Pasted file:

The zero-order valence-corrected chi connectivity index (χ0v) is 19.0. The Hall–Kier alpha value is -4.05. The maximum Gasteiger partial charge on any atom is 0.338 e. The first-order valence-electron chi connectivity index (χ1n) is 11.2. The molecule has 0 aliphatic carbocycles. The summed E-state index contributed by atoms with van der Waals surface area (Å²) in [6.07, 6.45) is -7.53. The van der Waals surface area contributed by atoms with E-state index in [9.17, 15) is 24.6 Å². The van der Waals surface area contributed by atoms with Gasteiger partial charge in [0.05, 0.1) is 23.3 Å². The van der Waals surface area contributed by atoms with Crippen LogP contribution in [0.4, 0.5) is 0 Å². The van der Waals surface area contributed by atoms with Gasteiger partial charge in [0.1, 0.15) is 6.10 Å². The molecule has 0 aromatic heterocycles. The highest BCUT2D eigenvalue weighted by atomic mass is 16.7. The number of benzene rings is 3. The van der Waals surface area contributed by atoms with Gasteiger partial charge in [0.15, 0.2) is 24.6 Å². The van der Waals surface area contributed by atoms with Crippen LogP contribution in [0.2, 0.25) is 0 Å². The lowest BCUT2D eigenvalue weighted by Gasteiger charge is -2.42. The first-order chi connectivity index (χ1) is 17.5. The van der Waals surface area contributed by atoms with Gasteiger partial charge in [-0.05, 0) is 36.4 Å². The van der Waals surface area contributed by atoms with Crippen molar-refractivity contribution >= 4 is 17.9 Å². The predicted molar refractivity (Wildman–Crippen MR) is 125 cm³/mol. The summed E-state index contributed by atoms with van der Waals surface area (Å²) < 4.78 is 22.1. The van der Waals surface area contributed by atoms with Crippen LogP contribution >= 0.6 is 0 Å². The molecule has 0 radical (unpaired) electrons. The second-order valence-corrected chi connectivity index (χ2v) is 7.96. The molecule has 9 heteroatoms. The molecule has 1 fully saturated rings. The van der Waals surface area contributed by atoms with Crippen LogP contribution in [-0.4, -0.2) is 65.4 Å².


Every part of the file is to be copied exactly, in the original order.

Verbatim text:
The zero-order valence-corrected chi connectivity index (χ0v) is 19.0. The Hall–Kier alpha value is -4.05. The maximum Gasteiger partial charge on any atom is 0.338 e. The first-order valence-electron chi connectivity index (χ1n) is 11.2. The molecule has 0 aliphatic carbocycles. The summed E-state index contributed by atoms with van der Waals surface area (Å²) in [6.07, 6.45) is -7.53. The van der Waals surface area contributed by atoms with E-state index in [9.17, 15) is 24.6 Å². The van der Waals surface area contributed by atoms with Gasteiger partial charge in [0.05, 0.1) is 23.3 Å². The van der Waals surface area contributed by atoms with Crippen LogP contribution in [0.4, 0.5) is 0 Å². The van der Waals surface area contributed by atoms with Gasteiger partial charge in [0.1, 0.15) is 6.10 Å². The molecule has 0 aromatic heterocycles. The highest BCUT2D eigenvalue weighted by atomic mass is 16.7. The number of benzene rings is 3. The van der Waals surface area contributed by atoms with Gasteiger partial charge in [0.15, 0.2) is 24.6 Å². The van der Waals surface area contributed by atoms with Crippen LogP contribution in [0.2, 0.25) is 0 Å². The lowest BCUT2D eigenvalue weighted by Gasteiger charge is -2.42. The first-order chi connectivity index (χ1) is 17.5. The van der Waals surface area contributed by atoms with Gasteiger partial charge in [-0.05, 0) is 36.4 Å². The van der Waals surface area contributed by atoms with Crippen molar-refractivity contribution >= 4 is 17.9 Å². The predicted molar refractivity (Wildman–Crippen MR) is 125 cm³/mol. The summed E-state index contributed by atoms with van der Waals surface area (Å²) < 4.78 is 22.1. The van der Waals surface area contributed by atoms with Crippen LogP contribution >= 0.6 is 0 Å². The molecule has 0 radical (unpaired) electrons. The second-order valence-corrected chi connectivity index (χ2v) is 7.96. The molecule has 9 heteroatoms. The molecule has 1 fully saturated rings. The van der Waals surface area contributed by atoms with Crippen LogP contribution in [-0.4, -0.2) is 65.4 Å².